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Title: Suppressing farnesyl diphosphate synthase alters chloroplast development and triggers sterol-dependent induction of jasmonate- and Fe-related responses
Author: Manzano Alías, David
Andrade Poveda, Paola Andrea
Caudepón, Daniel
Altabella Artigas, Teresa
Arró i Plans, Montserrat
Ferrer i Prats, Albert
Keywords: Plantes
Issue Date: 5-Jul-2016
Publisher: American Society of Plant Biologists
Abstract: Farnesyl diphosphate synthase (FPS) catalyzes the synthesis of farnesyl diphosphate from isopentenyl diphosphate and dimethylallyl diphosphate. Arabidopsis (Arabidopsis thaliana) contains two genes (FPS1 and FPS2) encoding FPS. Single fps1 and fps2 knockout mutants are phenotypically indistinguishable from wild-type plants, while fps1/fps2 double mutants are embryo lethal. To assess the effect of FPS down-regulation at postembryonic developmental stages, we generated Arabidopsis conditional knockdown mutants expressing artificial microRNAs devised to simultaneously silence both FPS genes. Induction of silencing from germination rapidly caused chlorosis and a strong developmental phenotype that led to seedling lethality. However, silencing of FPS after seed germination resulted in a slight developmental delay only, although leaves and cotyledons continued to show chlorosis and altered chloroplasts. Metabolomic analyses also revealed drastic changes in the profile of sterols, ubiquinones, and plastidial isoprenoids. RNA sequencing and reverse transcription-quantitative polymerase chain reaction transcriptomic analysis showed that a reduction in FPS activity levels triggers the misregulation of genes involved in biotic and abiotic stress responses, the most prominent one being the rapid induction of a set of genes related to the jasmonic acid pathway. Down-regulation of FPS also triggered an iron-deficiency transcriptional response that is consistent with the iron- deficient phenotype observed in FPS-silenced plants. The specific inhibition of the sterol biosynthesis pathway by chemical and genetic blockage mimicked these transcriptional responses, indicating that sterol depletion is the primary cause of the observed alterations. Our results highlight the importance of sterol homeostasis for normal chloroplast development and function and reveal important clues about how isoprenoid and sterol metabolism is integrated within plant physiology and development.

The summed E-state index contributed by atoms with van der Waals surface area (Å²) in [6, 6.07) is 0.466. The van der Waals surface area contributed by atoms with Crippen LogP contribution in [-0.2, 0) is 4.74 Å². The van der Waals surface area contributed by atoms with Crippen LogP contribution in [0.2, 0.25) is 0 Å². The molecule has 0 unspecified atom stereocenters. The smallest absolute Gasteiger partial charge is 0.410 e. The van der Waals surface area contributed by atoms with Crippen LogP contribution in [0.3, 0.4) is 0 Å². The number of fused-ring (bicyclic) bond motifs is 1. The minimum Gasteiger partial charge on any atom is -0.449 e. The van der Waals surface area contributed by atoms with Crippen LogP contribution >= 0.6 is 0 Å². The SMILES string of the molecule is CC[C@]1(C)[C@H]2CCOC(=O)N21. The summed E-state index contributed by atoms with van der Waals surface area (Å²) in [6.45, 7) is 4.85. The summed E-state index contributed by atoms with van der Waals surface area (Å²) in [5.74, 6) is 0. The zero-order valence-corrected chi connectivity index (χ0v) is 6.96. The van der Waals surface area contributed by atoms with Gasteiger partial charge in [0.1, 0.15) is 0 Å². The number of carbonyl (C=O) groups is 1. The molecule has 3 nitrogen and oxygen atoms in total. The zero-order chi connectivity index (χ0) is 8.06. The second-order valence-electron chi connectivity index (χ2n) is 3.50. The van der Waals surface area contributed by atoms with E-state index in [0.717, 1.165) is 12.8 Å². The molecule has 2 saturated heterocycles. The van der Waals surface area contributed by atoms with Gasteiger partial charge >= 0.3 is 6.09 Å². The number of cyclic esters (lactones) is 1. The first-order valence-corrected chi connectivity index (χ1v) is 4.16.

Note: Versió postprint del document publicat a:
It is part of: Plant Physiology, 2016, vol. 172, num. 1, p. 93-117
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ISSN: 0032-0889
Appears in Collections:Articles publicats en revistes (Bioquímica i Fisiologia)

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